February 2008: SISTER RUTH BRUEGGEMANN
One stormy day, Ray Brueggemann hugged his little daughter and told her not to be frightened. He told her that the thunder and lightening was a sign of God’s power, and that Powerful God would guide her through life ‘if you are a good little girl.’ The little girl, who we know as our Sister Ruth Brueggemann, was “never again afraid of thunder storms again.”
Story begins in Belleville
Born on February 13, 1928 to Raymond and Louise (Siekmann) Brueggemann in Belleville, IL, Sister Ruth completed eight years at St. Mary’s Grade School under the instruction of the Notre Dame Sisters. As early as the 3rd grade, she was impressed by them, and often thought she would like to be a Sister someday. Even during her four years at Notre Dame Academy, her thoughts of being a Sister persisted.
“A missionary priest from China spoke to our class one day, and I remember thinking how I would like to work in a foreign mission too,” Sister Ruth said. But her path to Religious Life took a slight detour. After graduation, she accepted a job with the local telephone company, and now with some spending money in her pocket, she enjoyed being with her friends, attending dances and parties, and going on trips. “I worked at this job for four years and kept thinking about Religious Life, but I did not know what to do or where to go,” she said.
God's invitation arrives in an unexpected way
Then in early June 1950, a coworker mentioned that she was going to quit her job and go to Springfield to enter the convent of the Hospital Sisters. This was all Sister Ruth needed to hear and she responded on the spot saying “I’m going with you!” And with that, she told her parents and family and entered the convent of the Hospital Sisters on September 8. “I never looked back,” she said.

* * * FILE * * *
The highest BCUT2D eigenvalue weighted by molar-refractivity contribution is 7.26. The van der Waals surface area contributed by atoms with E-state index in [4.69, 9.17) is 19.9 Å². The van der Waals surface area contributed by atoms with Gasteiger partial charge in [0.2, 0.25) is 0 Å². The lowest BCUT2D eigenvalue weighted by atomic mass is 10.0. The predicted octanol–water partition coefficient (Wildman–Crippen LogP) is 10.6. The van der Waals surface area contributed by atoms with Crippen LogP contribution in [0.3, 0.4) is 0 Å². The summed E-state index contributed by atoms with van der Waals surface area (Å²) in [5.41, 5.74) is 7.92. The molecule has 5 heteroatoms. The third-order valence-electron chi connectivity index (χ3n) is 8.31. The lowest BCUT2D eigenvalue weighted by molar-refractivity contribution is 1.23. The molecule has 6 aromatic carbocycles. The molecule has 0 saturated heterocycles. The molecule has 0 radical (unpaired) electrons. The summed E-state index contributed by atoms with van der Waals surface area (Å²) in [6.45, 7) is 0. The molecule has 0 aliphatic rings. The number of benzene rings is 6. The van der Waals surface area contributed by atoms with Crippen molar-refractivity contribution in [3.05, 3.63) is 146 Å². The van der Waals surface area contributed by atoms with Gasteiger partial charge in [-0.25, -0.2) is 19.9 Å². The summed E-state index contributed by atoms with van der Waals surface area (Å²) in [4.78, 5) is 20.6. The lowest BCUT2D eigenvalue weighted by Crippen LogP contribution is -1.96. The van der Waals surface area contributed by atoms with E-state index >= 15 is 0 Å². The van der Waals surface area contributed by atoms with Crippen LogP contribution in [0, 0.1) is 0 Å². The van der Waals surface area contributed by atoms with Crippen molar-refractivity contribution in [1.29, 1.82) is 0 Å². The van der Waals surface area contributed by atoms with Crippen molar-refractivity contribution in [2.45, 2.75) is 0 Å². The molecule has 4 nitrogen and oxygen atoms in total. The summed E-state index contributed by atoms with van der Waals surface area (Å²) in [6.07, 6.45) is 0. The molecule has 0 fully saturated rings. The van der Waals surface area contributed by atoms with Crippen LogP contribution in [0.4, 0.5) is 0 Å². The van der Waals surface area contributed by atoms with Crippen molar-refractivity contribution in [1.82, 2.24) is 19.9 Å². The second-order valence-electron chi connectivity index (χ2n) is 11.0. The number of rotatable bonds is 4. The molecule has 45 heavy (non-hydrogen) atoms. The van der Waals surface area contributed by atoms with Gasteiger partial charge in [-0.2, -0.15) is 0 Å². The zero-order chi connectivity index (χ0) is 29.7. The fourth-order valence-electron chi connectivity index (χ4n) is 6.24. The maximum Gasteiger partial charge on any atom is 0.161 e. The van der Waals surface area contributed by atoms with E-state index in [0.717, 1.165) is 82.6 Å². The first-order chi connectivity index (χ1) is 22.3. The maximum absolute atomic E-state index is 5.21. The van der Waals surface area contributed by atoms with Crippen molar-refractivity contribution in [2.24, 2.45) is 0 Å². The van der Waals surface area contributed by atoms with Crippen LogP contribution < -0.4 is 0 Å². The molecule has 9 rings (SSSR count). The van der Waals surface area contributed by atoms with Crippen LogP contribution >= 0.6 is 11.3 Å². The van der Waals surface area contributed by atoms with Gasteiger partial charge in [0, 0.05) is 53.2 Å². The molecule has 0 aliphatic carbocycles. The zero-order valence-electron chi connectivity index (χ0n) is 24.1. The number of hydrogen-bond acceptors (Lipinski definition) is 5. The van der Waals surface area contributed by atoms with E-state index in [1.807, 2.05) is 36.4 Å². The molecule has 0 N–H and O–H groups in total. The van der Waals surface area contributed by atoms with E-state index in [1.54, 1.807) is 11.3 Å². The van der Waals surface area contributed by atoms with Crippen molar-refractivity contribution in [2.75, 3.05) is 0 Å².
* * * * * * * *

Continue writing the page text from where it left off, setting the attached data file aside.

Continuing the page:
A foreign mission?
After graduating from St. John’s School of Nursing, Springfield, and working at St. John’s Hospital for approximately nine months, she professed her Final Vows and then was assigned as the Nurse Supervisor at St. Francis Hospital, Litchfield, IL, and worked there from September 1957 to April 1960. During this time, she did not think about working in a foreign mission until a letter arrived one day from the Motherhouse asking any Sister interested to pray about serving in Japan. Sister Ruth submitted her name. “Several weeks later, I had finished night duty and had fallen asleep when Sister Carmeline came to my room, woke me up, and said that she was instructed to bring me to the Motherhouse right away.” Sister Ruth had been selected for this ministry in Japan.
“As we flew across the Pacific Ocean, I was at peace with my decision and was ready for it to be a lifetime commitment in Japan. I was excited, and we arrived at the most beautiful time of year – cherry blossom time. It was heavenly and was April 22, 1960,” Sister Ruth recalled.
Experiences of Japan
After a few weeks of getting acquainted with Tokyo and Himeji, she and two other Sisters from America spent about 12 months studying the language in Tokyo. “I was impressed by everything I saw, but the things that stay with me even today are the written language, the super-modern buildings next to the most ancient structures, and the numerous and fabulous temples, castles, and shrines everywhere, Sister Ruth said. “I immediately felt very much at home with our Sisters and among the people in general,” she said. Sister Ruth served there for 11 years and returned to America in April 1971. “And if my memory serves me well, I think it was April 22!”